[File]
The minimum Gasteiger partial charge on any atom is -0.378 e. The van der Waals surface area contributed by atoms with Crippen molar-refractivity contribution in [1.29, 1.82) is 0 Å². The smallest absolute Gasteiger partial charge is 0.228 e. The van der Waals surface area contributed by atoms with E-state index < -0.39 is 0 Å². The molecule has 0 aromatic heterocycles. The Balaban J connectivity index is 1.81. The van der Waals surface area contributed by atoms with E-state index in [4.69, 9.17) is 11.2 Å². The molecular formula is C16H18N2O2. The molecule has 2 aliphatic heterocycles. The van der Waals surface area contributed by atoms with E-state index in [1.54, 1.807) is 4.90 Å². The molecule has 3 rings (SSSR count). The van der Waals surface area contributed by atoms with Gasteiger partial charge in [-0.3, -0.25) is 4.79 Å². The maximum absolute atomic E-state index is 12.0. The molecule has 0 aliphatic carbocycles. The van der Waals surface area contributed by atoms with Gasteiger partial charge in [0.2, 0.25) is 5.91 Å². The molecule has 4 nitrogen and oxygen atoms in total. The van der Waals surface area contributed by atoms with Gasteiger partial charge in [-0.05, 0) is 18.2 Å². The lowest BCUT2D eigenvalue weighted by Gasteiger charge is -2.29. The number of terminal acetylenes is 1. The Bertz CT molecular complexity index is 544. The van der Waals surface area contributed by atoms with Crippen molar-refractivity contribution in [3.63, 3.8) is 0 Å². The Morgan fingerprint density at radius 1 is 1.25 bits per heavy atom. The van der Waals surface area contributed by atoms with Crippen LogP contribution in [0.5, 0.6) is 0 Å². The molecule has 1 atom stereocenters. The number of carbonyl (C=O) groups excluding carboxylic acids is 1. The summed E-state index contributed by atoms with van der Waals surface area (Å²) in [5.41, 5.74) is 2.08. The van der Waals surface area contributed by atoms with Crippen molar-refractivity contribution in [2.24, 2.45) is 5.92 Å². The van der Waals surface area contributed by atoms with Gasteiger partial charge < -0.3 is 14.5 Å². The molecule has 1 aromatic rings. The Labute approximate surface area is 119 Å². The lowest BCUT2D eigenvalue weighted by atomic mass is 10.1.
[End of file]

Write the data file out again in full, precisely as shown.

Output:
The minimum Gasteiger partial charge on any atom is -0.378 e. The van der Waals surface area contributed by atoms with Crippen molar-refractivity contribution in [1.29, 1.82) is 0 Å². The smallest absolute Gasteiger partial charge is 0.228 e. The van der Waals surface area contributed by atoms with E-state index < -0.39 is 0 Å². The molecule has 0 aromatic heterocycles. The Balaban J connectivity index is 1.81. The van der Waals surface area contributed by atoms with E-state index in [4.69, 9.17) is 11.2 Å². The molecular formula is C16H18N2O2. The molecule has 2 aliphatic heterocycles. The van der Waals surface area contributed by atoms with E-state index in [1.54, 1.807) is 4.90 Å². The molecule has 3 rings (SSSR count). The van der Waals surface area contributed by atoms with Gasteiger partial charge in [-0.3, -0.25) is 4.79 Å². The maximum absolute atomic E-state index is 12.0. The molecule has 0 aliphatic carbocycles. The van der Waals surface area contributed by atoms with Gasteiger partial charge in [0.2, 0.25) is 5.91 Å². The molecule has 4 nitrogen and oxygen atoms in total. The van der Waals surface area contributed by atoms with Gasteiger partial charge in [-0.05, 0) is 18.2 Å². The lowest BCUT2D eigenvalue weighted by Gasteiger charge is -2.29. The number of terminal acetylenes is 1. The Bertz CT molecular complexity index is 544. The van der Waals surface area contributed by atoms with Crippen molar-refractivity contribution in [3.63, 3.8) is 0 Å². The Morgan fingerprint density at radius 1 is 1.25 bits per heavy atom. The van der Waals surface area contributed by atoms with Crippen LogP contribution in [0.5, 0.6) is 0 Å². The molecule has 1 atom stereocenters. The number of carbonyl (C=O) groups excluding carboxylic acids is 1. The summed E-state index contributed by atoms with van der Waals surface area (Å²) in [5.41, 5.74) is 2.08. The van der Waals surface area contributed by atoms with Crippen molar-refractivity contribution in [2.24, 2.45) is 5.92 Å². The van der Waals surface area contributed by atoms with Gasteiger partial charge < -0.3 is 14.5 Å². The molecule has 1 aromatic rings. The Labute approximate surface area is 119 Å². The lowest BCUT2D eigenvalue weighted by atomic mass is 10.1.